It’s Time To Dance

UNC Victory over Duke 3.9.19

It’s time to dance. And it’s time to do your victory dance. So do your dance. It’s a message for every wounded warrior and for every sanctified Christian soldier. It’s time for beleaguered believers and for every distressed disciple to dance. For every hater of evil that’s hungry for Heaven, it’s time dance. So do your dance.


North Carolina just beat Duke for the second time this season, and in so doing they earned the No. 2 Seed in the upcoming ACC Basketball Tournament, the Granddaddy of ‘em all. Duke was without their best player, Zion Williamson, who got hurt in the last UNC/Duke game a few weeks ago. Then today, another Duke diehard, Marques Bolden, was injured early in the game. In the first three minutes of the latest Duke/UNC showdown, Bolden, Duke’s starting center, was helped off the floor and to the locker room with a knee injury suffered on a hard fall after attempting to block Garrison Brooks’ dunk. Duke scrapped and scraped almost all game, but in the end, Duke was not dancing.

Sometimes victories don’t look assured, and sometimes defeat looks like a distinct possibility. Duke was down but not out, and for most of the game they made it look like they could beat UNC at UNC without two of their best players. But for North Carolina, in the end, they could say as David said, “You have turned my mourning into joyful dancing.”

In the end, all of the North Carolina players were dancing and prancing and juking and jiving as they celebrated a sometimes pretty, but mostly ugly, hard-fought fight at the Dean Dome. The Tarheels outlasted and out defended and ultimately outscored their rivals on the way to a 79 70 victory that was well worth dancing about.

Dancing is the universal expression of joy and gladness. Michael Jackson said that “consciousness expresses itself through creation. This world we live in is the dance of the creator. Dancers come and go in the twinkling of an eye but the dance lives on. On many an occasion when I am dancing, I have felt touched by something sacred. In those moments, I felt my spirit soar and become one with everything that exists.”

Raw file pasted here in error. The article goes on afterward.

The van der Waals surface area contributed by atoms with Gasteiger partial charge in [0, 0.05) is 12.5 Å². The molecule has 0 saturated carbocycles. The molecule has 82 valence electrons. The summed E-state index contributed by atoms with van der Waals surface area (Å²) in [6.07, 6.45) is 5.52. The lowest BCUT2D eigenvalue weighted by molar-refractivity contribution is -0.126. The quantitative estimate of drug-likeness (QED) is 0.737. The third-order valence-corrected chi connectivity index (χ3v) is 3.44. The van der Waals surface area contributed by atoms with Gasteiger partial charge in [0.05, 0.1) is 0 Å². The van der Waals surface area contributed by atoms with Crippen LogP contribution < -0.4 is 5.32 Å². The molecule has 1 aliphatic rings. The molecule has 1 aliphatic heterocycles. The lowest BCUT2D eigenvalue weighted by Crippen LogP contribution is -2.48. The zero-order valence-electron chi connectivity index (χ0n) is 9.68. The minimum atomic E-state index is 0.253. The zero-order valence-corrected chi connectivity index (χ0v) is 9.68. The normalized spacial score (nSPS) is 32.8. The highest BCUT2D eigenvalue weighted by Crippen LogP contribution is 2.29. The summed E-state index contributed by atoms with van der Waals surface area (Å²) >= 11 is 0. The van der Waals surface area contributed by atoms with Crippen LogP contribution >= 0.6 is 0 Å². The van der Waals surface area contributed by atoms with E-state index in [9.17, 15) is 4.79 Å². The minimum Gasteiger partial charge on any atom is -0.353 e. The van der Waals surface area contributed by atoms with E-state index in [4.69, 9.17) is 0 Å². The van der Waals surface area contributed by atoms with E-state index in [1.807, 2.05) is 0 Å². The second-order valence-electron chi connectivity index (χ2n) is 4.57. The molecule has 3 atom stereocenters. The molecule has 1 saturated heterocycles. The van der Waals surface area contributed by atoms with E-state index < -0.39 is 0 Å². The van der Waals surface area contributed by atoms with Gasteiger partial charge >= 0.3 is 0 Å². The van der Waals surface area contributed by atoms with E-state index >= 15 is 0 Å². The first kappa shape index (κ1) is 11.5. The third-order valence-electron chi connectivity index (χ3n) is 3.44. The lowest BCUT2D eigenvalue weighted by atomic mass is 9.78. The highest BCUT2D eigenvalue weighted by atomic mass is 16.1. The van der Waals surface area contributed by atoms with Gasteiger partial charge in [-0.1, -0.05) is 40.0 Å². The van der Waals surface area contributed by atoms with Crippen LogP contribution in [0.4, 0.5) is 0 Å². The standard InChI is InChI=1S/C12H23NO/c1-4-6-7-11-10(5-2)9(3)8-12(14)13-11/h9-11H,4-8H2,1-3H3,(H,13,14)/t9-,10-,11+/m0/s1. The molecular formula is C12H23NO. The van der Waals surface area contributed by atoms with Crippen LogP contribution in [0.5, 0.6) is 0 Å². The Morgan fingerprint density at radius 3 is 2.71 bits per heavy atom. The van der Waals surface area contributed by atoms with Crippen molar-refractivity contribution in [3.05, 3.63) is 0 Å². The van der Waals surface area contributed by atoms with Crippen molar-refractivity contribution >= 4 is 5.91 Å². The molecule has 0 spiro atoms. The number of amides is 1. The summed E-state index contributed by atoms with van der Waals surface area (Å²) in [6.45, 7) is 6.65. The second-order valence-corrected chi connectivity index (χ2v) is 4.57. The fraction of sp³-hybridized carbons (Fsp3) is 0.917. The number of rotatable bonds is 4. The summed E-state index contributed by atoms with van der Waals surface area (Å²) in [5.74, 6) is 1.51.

“Dancing is so much more than just grooving on the dance floor to your favorite tunes. In fact, you’ll be surprised how many benefits are associated with dancing. Not only does it train your brain and your body’s motor skills but it also is an excellent exercise for your entire body. As such, it helps you to stay physically and mentally fit. Even more so, dancing regularly can improve your general well-being, boosts your self-esteem and has also been shown to improve your social skills.”

When David killed Goliath, the women danced. When the Ark of the Covenant was brought back to Jerusalem, David danced. He dance with all of his might. And when the prodigal son came home, the father threw a big welcome home party for him. And they all danced.

So dance. It’s March, right? They don’t call the NCAA Men’s Basketball Tournament “The Big Dance” for nothing! So Dance! Dance like David danced. Dance like the North Carolina Tarheels danced. Dance like no one is watching. Dance like you’ve just beaten your greatest rival, again. Do your dance and celebrate the great victories that God has won for you.

Duke vs. North Carolina, Again: We Don’t Mind Much More March Madness


It’s March, and that means it’s time for madness. Tonight in Chapel Hill, it’s Duke vs. North Carolina one more time. And we don’t mind it at all, as these two teams always live up to the hype.